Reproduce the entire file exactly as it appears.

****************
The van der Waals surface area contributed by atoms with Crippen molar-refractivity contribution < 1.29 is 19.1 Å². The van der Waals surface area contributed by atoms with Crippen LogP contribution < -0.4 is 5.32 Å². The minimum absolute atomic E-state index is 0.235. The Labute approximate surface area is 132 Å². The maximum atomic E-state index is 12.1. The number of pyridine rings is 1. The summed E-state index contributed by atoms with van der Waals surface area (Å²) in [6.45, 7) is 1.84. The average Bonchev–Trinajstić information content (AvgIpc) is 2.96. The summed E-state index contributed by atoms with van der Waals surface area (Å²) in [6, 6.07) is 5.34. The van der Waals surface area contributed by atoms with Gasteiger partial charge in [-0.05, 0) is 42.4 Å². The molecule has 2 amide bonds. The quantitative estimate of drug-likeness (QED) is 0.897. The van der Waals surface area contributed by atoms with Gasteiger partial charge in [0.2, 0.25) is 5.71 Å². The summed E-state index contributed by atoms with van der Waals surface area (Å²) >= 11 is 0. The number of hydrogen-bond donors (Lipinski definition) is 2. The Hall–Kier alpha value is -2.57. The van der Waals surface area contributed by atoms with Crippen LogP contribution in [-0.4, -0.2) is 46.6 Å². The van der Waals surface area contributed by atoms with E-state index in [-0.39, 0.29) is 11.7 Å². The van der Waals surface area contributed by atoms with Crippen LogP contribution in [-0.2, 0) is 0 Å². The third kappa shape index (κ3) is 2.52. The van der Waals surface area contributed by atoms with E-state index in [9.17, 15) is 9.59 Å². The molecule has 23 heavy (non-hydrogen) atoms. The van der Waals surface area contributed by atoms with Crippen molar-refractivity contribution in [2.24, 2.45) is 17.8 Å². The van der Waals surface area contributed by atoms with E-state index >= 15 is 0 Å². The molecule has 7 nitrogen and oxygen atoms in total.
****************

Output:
The van der Waals surface area contributed by atoms with Crippen molar-refractivity contribution < 1.29 is 19.1 Å². The van der Waals surface area contributed by atoms with Crippen LogP contribution < -0.4 is 5.32 Å². The minimum absolute atomic E-state index is 0.235. The Labute approximate surface area is 132 Å². The maximum atomic E-state index is 12.1. The number of pyridine rings is 1. The summed E-state index contributed by atoms with van der Waals surface area (Å²) in [6.45, 7) is 1.84. The average Bonchev–Trinajstić information content (AvgIpc) is 2.96. The summed E-state index contributed by atoms with van der Waals surface area (Å²) in [6, 6.07) is 5.34. The van der Waals surface area contributed by atoms with Gasteiger partial charge in [-0.05, 0) is 42.4 Å². The molecule has 2 amide bonds. The quantitative estimate of drug-likeness (QED) is 0.897. The van der Waals surface area contributed by atoms with Gasteiger partial charge in [0.2, 0.25) is 5.71 Å². The summed E-state index contributed by atoms with van der Waals surface area (Å²) >= 11 is 0. The number of hydrogen-bond donors (Lipinski definition) is 2. The Hall–Kier alpha value is -2.57. The van der Waals surface area contributed by atoms with Crippen LogP contribution in [-0.4, -0.2) is 46.6 Å². The van der Waals surface area contributed by atoms with E-state index in [-0.39, 0.29) is 11.7 Å². The van der Waals surface area contributed by atoms with Crippen LogP contribution in [-0.2, 0) is 0 Å². The third kappa shape index (κ3) is 2.52. The van der Waals surface area contributed by atoms with E-state index in [9.17, 15) is 9.59 Å². The molecule has 23 heavy (non-hydrogen) atoms. The van der Waals surface area contributed by atoms with Crippen molar-refractivity contribution in [2.24, 2.45) is 17.8 Å². The van der Waals surface area contributed by atoms with E-state index >= 15 is 0 Å². The molecule has 7 nitrogen and oxygen atoms in total.